It’s the bitty nature I don’t like the most. The sense I get is that a collection of ideas, features and mini-games were devised with no clear overarching objective in mind. “We’ve gotta have driving, we’ve gotta have playable pool tables, we’ve gotta have a crane-moving puzzle, we’ve gotta have a level like Aliens, we’ve got have a minecart bit, we’ve gotta have a wrecking ball…” These candyland delight are, perhaps, noble themselves, but the structure around them is so fragile and unsure.

Of course, “big muscley guy saves the world” is a tale that tells itself, so there isn’t exactly a need for a clever or twist-packed story, but it’s more like wandering around a theme park than embarking on a wild adventure. Complete with the queues. Invariably, progression is a matter of walking into a room, finding all the doors are locked, shooting everything in it, then finding one of the doors has magically unlocked. Even opening said door is often a torturous minigame of repeatedly slapping space to mime Duke prising it apart with his mega-biceps. It has its entertainments and it certainly has gleefully outlandish spectacle, but it makes you work for them by slogging through cheerless busywork.

I can well imagine It doesn’t realise how boring and annoying it is, and with a squint you can well imagine how it became so oblivious. The graphics are fine – hardly 2011 at the top of its game but neither are they a world away from today’s B and C-list fare, with the exception of the diabolical running and jumping animations. There are plenty of weapons, even if they’re mostly old ones, and plenty of enemies, even if they’re mostly old ones. The environments are ambitiously different – a city, a casino, underground slime tunnels, a desert… – but they’re bound to on-rails Find The Door quests peppered with occasional turret sections and visually spectacular but irritating and long-winded boss fights. It accomplishes the singular feat of being highly repetitious and ever-changing – again, clearly determined to entertain even if it’s perhaps lost sight of how to entertain.

“It’s fun!” is the defence I’ve most often heard. Perhaps it is: a torrent of ludicrousness, violence and garbled smut. I can see why people think it’s a much-needed nod back to a lost gaming ethos, and God knows I agree with any sentiment that so many action games these days take themselves and their painfully earnest, overbaked plots far too seriously, but that doesn’t make Duke Nukem Forever good enough.

It’s a misfire as a Duke Nukem project, it’s a misfire as a first-person shooter and it’s certainly a misfire as a legendary game we’ve waited over a decade for. I also agree with any sentiment that argues it was always impossible for any Duke Nukem Forever to live up to its hype and infamy, but that doesn’t give it a free pass to be quite so patchy and thin, to be forgiven for being this irritating, uneven mess.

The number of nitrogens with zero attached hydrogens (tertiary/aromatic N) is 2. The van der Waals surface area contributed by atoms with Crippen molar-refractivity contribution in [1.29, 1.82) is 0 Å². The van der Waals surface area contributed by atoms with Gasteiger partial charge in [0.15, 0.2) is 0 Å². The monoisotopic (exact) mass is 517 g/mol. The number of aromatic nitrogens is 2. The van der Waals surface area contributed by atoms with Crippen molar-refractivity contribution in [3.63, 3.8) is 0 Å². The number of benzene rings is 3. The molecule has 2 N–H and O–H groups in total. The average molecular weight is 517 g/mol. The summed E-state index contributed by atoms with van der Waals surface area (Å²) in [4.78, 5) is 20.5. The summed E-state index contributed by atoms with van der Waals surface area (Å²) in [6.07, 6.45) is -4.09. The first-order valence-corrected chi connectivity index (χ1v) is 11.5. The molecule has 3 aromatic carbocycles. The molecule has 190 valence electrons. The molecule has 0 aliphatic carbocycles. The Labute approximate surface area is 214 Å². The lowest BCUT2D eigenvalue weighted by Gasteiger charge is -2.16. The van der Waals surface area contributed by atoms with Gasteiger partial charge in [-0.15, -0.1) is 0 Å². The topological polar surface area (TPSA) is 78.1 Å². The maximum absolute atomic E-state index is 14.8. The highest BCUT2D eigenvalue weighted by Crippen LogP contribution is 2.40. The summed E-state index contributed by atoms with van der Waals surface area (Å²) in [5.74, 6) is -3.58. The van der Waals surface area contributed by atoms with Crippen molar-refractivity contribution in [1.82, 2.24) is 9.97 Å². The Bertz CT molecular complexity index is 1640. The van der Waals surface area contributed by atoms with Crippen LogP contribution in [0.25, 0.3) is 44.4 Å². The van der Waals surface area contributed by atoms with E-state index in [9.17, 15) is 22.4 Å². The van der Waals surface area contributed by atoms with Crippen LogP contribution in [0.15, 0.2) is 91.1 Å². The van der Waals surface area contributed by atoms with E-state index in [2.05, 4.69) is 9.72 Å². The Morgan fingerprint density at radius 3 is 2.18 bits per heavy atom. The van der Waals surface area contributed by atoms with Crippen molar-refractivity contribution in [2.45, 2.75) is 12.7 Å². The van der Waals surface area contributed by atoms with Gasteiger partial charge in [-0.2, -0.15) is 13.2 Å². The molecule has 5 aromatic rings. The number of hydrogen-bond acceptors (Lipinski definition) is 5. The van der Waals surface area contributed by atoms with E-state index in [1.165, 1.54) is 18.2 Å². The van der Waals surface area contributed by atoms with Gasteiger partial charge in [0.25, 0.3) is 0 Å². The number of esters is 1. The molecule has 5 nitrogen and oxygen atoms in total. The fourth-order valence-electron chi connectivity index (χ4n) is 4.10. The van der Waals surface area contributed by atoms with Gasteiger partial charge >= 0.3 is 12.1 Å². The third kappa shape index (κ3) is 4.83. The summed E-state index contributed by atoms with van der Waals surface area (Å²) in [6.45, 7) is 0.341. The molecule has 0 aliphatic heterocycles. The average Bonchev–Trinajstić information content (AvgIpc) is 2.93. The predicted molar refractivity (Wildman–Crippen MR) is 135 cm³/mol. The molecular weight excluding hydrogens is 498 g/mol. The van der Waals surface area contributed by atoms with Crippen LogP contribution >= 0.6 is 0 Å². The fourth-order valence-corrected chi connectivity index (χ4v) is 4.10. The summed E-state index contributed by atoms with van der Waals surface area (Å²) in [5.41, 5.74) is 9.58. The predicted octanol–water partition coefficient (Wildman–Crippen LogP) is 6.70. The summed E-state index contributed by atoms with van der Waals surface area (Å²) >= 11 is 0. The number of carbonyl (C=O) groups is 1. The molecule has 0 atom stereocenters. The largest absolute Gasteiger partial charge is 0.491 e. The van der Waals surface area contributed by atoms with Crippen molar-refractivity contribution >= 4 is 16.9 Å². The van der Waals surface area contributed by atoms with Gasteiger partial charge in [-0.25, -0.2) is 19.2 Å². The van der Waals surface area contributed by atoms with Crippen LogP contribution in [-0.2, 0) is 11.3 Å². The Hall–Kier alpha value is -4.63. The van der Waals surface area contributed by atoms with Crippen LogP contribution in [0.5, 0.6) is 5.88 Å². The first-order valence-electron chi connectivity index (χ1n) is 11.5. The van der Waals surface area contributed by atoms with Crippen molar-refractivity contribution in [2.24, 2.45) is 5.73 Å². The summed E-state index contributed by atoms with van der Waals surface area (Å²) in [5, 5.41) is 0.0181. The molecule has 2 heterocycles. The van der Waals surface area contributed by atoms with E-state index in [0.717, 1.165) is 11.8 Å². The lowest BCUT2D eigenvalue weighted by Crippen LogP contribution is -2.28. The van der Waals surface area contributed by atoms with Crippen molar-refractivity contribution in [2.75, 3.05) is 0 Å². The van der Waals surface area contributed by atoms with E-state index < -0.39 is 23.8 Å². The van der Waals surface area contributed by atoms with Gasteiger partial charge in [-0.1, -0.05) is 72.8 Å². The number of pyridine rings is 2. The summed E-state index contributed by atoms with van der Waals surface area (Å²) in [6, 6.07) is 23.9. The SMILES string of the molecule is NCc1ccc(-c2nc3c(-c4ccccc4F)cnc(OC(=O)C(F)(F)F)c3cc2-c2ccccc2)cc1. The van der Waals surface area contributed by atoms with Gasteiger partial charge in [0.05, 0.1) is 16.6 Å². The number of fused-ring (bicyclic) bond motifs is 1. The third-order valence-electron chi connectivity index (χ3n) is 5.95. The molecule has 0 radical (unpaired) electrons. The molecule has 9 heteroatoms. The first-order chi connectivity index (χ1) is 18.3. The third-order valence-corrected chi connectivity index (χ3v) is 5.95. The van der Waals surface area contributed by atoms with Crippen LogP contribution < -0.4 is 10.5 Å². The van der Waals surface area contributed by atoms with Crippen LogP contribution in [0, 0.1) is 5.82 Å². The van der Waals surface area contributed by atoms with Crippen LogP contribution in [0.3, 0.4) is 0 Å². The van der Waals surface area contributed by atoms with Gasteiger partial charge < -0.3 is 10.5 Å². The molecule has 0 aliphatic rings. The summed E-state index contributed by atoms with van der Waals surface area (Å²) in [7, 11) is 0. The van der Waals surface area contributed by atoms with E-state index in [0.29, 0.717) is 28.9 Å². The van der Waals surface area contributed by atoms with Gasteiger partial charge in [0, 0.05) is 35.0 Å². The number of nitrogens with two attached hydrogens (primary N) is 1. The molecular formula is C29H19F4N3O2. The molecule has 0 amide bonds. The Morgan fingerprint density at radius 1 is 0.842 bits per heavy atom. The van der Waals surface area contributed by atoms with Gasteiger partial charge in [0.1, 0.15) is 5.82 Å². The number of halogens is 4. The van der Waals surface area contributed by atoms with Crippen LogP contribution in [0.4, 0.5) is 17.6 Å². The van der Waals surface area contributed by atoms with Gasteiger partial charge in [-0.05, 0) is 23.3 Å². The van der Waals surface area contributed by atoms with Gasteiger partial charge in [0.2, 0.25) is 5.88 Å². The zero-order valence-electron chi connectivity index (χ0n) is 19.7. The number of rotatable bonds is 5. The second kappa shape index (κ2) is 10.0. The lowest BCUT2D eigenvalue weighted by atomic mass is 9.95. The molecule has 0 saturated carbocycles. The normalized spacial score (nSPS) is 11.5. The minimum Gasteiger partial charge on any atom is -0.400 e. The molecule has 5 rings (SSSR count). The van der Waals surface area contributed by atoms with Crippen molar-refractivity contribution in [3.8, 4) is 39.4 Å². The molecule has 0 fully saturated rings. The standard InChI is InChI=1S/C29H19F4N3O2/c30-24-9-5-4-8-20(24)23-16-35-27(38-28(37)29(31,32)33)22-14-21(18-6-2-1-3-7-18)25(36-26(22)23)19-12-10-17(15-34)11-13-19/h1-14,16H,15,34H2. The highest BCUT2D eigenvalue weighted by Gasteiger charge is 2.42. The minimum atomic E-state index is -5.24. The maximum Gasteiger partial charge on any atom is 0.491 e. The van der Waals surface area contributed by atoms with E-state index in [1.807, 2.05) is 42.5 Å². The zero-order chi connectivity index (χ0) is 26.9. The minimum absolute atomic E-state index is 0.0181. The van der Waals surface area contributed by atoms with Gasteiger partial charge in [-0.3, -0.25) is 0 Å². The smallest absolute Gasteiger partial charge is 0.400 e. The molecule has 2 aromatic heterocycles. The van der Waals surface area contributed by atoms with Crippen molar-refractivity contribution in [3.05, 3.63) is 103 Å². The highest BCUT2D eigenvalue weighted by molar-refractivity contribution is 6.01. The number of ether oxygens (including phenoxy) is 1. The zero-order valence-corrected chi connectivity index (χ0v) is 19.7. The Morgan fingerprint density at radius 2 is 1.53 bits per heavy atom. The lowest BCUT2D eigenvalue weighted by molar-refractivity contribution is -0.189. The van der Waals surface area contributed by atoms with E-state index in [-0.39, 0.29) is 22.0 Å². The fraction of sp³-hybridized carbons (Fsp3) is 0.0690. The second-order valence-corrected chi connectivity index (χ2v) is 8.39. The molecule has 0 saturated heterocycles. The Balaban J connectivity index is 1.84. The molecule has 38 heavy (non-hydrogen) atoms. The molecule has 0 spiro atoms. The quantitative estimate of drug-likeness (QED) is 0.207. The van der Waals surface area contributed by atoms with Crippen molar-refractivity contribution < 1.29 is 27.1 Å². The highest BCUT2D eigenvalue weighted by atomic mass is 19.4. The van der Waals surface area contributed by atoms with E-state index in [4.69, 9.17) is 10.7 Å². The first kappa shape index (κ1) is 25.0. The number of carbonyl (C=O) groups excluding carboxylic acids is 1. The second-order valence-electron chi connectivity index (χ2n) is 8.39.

It means well, I have no doubt of that. It wants to be loved, it wants to make us laugh, it wants to show us big things exploding, it wants us to not get bored, it wants us to have ‘fun.’

Unfortunately, too much of that depends on thinking the presence of Duke is in and of itself ‘fun’ enough. Take him (or at least the vague, fan-fiction-like concept of him, which is what we really have here) away, and what’s left? The trailers for about 30 different games from 1997-2011 stitched awkwardly together and made passingly interactive, with little rhyme or reason. Duke Nukem Forever’s legacy, then, becomes a strangely apt one – a raddled document of the last decade and a half of game design fads, trends and values. Duke Nukem Forever was always going to make history, and history it is.

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185 Comments »

  1. 0p8 says:

    spot on review

    so glad i never paid to play this……………ooops

  2. lokimotive says:

    I kind of feel like this is the gaming equivalent of an unfinished novel published posthumously, like Three Days Before the Shooting by Ellison, or The Pale King by Foster (for two resent examples). Or perhaps, better, a hugely ambitious work that could never live up to the reputation of its author and was eventually released despite having no ending to tie it up, like Pound’s Cantos, Musil’s The Man Without Qualities, or even Gogol’s Dead Souls.

    Of course, the analogy falls apart because Duke Nuke Forever is just terrible. But Gearbox should be given some credit for saying, Screw it, we’ll just release it. They should, however be chastised for implying that it’s a finished product or an even remotely coherent experience. Playing it, I got the same feeling I did when I played the leaked Half Life 2 beta: how is this supposed to hang together? In the beta that was fine because it was a beta and never meant for public consumption. For Duke Nukem Forever, however, that’s not fine.